How to establish and build a long-term author career

By Allison Tait.

Unless you’re planning to write just one amazing book and disappear (hello, Harper Lee), chances are you’re hoping to establish and build a long-term career as an author. But just what does that take?

One person who has insider insights on that question is Sophie Hamley, currently non-fiction publisher at Hachette Australia, and also an international bestselling author, writing as Sophie Green. Sophie has also worked as a literary agent and bookseller, amongst other things, so she’s seen author careers from every angle.

In a recent interview, I asked Sophie to name her top three secrets for establishing and building a long term author career.

These are her tips.

1. Know your motivation

“The first thing is to sort out why you might want [a long-term career]. Who are you as a writer?

“Do you want to be a storyteller, communicating stories to other people, or do you just want to make money? That’s totally valid. Or it could be about ego.

“It’s really important to know what your motivation is, though, because that’s going to be your motivation throughout (or, at least, part of your bigger motivation). And you need to know that it’s enough to sustain you when the going gets rough – because it will.

“Sitting down to write anything you are going to have many moments of doubt and there will be many moments when you think ‘I don’t want to do this’, but if you’re going to have a long-term career, you’re going to have to show up and stick with it.

“So whatever your motivation is, it does have to be enough to sustain you.”

2. Keep reading

“If you’re in a particular pattern, producing regularly, it can be really tempting to think ‘I just want to focus on this’ – but never lose track of the fact that you probably wanted to be a writer because you loved being a reader first.

“So keep reading, for your own entertainment and for helping the [creative] field lie fallow. Reading someone else’s story can be a really good way of giving your brain a rest when you’re working on something.”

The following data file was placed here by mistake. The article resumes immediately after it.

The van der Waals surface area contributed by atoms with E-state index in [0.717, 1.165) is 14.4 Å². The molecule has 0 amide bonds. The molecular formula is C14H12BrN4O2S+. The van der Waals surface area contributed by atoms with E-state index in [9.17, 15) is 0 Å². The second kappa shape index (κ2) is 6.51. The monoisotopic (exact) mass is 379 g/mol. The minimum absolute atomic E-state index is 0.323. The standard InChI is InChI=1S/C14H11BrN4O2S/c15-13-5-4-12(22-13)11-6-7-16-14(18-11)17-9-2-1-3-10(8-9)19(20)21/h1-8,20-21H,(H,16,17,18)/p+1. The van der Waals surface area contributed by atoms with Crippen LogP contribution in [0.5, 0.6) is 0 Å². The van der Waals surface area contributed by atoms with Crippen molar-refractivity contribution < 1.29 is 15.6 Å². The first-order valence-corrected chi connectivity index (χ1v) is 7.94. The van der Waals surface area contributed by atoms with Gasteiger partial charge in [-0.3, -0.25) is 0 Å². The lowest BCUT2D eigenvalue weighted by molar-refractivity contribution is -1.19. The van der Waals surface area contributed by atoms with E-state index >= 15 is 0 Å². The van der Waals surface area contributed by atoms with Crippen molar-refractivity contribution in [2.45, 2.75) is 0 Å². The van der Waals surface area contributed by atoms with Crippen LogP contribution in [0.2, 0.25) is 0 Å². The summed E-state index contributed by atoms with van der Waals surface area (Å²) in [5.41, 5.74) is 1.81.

3. Figure out what works for you

“Sort out your nature to help you develop habits. If you’re living in a city, with a household to run, and children to look after – there are many, many things that are going to get in the way of your time and rhythm for what you’re doing.

“I write in very short spurts, on public transport, most of the time. During the pandemic, I had to write at home and I had to come up with a different rhythm. So I found that structure and stuck to it. Try to find a way that works for you, but be flexible enough to change it if you have to.

“Other people’s tips are great but what’s even better is to find out your own nature and what works for you. Don’t get hung up on the idea that you need to have endless amounts of time and a special location and special candles and that sort of stuff in order to write.


Bonus tip: Keep your story with you

“As I discovered from a recent documentary, Jackie Collins used to write at traffic lights, driving her children to school. A couple of minutes maximum, and she would have been handwriting. If your story is always with you, then that’s possible. You just dive in.”

A photograph of author Sophie Green and the front cover of her novel The Bellbird River Country choir

The Bellbird River Country Choir by Sophie Green is out now. Find out more here.



Author bio

Author Allison Tait smiling

Allison Tait is the author of three epic middle-grade adventure series for kids: The Mapmaker Chronicles, The Ateban Cipher and the Maven & Reeve Mysteries. A presenter at AWC and former co-host of the So You Want To Be A Writer podcast, Al is currently reading a lot of other people’s work. Find out more about her at

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